Members of the Orange County Human Trafficking Task Force (OCHTTF) and the Orange County District Attorney’s (OCDA) Office work proactively to protect women and minors from falling victim to commercial sexual exploitation. This case was investigated by OCHTTF, a partnership between the Anaheim Police Department, California Highway Patrol, FBI, HBPD, OCDA, Orange County Sheriff’s Department, and community and non-profit partners.
Deputy District Attorney Bryan Clavecilla of the HEAT Unit is prosecuting this case.
Proposition 35 and HEAT
In November 2012, California’s anti-human trafficking Proposition 35 (Prop 35) was enacted in California with 81 percent of the vote, and over 82 percent of the vote in Orange County, to increase the penalty for human trafficking, particularly in cases involving the trafficking of a minor by force.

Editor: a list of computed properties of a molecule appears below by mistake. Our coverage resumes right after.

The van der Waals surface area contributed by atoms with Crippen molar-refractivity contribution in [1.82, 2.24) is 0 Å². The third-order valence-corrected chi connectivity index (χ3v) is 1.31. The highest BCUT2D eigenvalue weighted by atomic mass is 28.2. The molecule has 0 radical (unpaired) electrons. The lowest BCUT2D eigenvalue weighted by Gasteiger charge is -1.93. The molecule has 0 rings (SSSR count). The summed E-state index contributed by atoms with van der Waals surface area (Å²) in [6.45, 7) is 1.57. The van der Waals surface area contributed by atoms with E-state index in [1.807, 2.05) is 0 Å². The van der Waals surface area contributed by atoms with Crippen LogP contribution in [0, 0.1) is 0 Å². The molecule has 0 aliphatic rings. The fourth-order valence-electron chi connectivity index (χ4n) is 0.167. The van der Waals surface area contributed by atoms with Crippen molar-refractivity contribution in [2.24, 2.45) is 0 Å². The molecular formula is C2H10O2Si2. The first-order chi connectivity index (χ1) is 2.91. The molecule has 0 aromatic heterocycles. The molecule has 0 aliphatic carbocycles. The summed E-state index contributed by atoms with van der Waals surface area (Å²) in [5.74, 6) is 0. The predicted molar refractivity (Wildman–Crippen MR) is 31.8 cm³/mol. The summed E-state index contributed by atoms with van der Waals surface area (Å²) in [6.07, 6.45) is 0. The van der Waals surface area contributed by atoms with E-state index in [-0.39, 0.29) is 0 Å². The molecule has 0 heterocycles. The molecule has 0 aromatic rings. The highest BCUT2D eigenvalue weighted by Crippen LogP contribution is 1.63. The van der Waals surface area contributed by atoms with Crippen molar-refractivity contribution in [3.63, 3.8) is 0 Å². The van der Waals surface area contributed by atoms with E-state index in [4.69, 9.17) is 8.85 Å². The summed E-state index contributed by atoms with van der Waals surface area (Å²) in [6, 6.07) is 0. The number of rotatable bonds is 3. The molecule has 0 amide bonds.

A component of the OCHTTF is the OCDA’s Human Exploitation And Trafficking (HEAT) Unit, which targets perpetrators who sexually exploit and traffic women and underage girls for financial gain, including pimps, panderers, and human traffickers. The HEAT Unit uses a tactical plan called PERP: Prosecution, to bring justice for victims of human trafficking and hold perpetrators responsible using Prop 35; Education, to provide law enforcement training to properly handle human trafficking and pandering cases; Resources from public-private partnerships to raise public awareness about human trafficking and provide assistance to the victims; and Publicity, to inform the public and send a message to human traffickers that this crime cannot be perpetrated without suffering severe consequences.